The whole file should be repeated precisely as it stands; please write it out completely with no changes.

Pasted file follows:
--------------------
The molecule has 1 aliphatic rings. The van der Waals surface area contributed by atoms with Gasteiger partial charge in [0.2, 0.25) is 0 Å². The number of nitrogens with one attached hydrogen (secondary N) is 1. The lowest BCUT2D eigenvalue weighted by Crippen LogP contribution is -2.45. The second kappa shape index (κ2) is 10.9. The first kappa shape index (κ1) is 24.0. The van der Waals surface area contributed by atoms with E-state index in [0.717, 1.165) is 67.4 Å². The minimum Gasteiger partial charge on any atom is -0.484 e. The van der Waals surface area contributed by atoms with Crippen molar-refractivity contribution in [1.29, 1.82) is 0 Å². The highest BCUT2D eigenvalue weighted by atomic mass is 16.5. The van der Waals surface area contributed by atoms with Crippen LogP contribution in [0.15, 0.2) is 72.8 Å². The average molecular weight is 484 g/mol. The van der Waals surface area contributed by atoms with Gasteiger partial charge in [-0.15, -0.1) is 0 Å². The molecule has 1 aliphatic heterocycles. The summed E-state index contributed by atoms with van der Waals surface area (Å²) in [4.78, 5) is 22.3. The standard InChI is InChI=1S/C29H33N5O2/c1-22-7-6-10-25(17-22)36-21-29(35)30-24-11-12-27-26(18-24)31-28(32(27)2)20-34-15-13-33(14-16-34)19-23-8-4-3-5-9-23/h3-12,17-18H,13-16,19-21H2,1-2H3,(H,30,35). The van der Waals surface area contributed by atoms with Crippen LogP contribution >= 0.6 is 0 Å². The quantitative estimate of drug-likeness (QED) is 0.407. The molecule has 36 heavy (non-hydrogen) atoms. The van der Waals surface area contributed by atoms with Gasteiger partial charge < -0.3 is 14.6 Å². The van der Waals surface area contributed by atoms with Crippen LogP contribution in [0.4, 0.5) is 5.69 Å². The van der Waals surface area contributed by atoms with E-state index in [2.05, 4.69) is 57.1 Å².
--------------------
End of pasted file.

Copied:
The molecule has 1 aliphatic rings. The van der Waals surface area contributed by atoms with Gasteiger partial charge in [0.2, 0.25) is 0 Å². The number of nitrogens with one attached hydrogen (secondary N) is 1. The lowest BCUT2D eigenvalue weighted by Crippen LogP contribution is -2.45. The second kappa shape index (κ2) is 10.9. The first kappa shape index (κ1) is 24.0. The van der Waals surface area contributed by atoms with E-state index in [0.717, 1.165) is 67.4 Å². The minimum Gasteiger partial charge on any atom is -0.484 e. The van der Waals surface area contributed by atoms with Crippen molar-refractivity contribution in [1.29, 1.82) is 0 Å². The highest BCUT2D eigenvalue weighted by atomic mass is 16.5. The van der Waals surface area contributed by atoms with Crippen LogP contribution in [0.15, 0.2) is 72.8 Å². The average molecular weight is 484 g/mol. The van der Waals surface area contributed by atoms with Gasteiger partial charge in [-0.15, -0.1) is 0 Å². The molecule has 1 aliphatic heterocycles. The summed E-state index contributed by atoms with van der Waals surface area (Å²) in [4.78, 5) is 22.3. The standard InChI is InChI=1S/C29H33N5O2/c1-22-7-6-10-25(17-22)36-21-29(35)30-24-11-12-27-26(18-24)31-28(32(27)2)20-34-15-13-33(14-16-34)19-23-8-4-3-5-9-23/h3-12,17-18H,13-16,19-21H2,1-2H3,(H,30,35). The van der Waals surface area contributed by atoms with Crippen LogP contribution >= 0.6 is 0 Å². The quantitative estimate of drug-likeness (QED) is 0.407. The molecule has 36 heavy (non-hydrogen) atoms. The van der Waals surface area contributed by atoms with Gasteiger partial charge < -0.3 is 14.6 Å². The van der Waals surface area contributed by atoms with Crippen LogP contribution in [0.4, 0.5) is 5.69 Å². The van der Waals surface area contributed by atoms with E-state index in [2.05, 4.69) is 57.1 Å².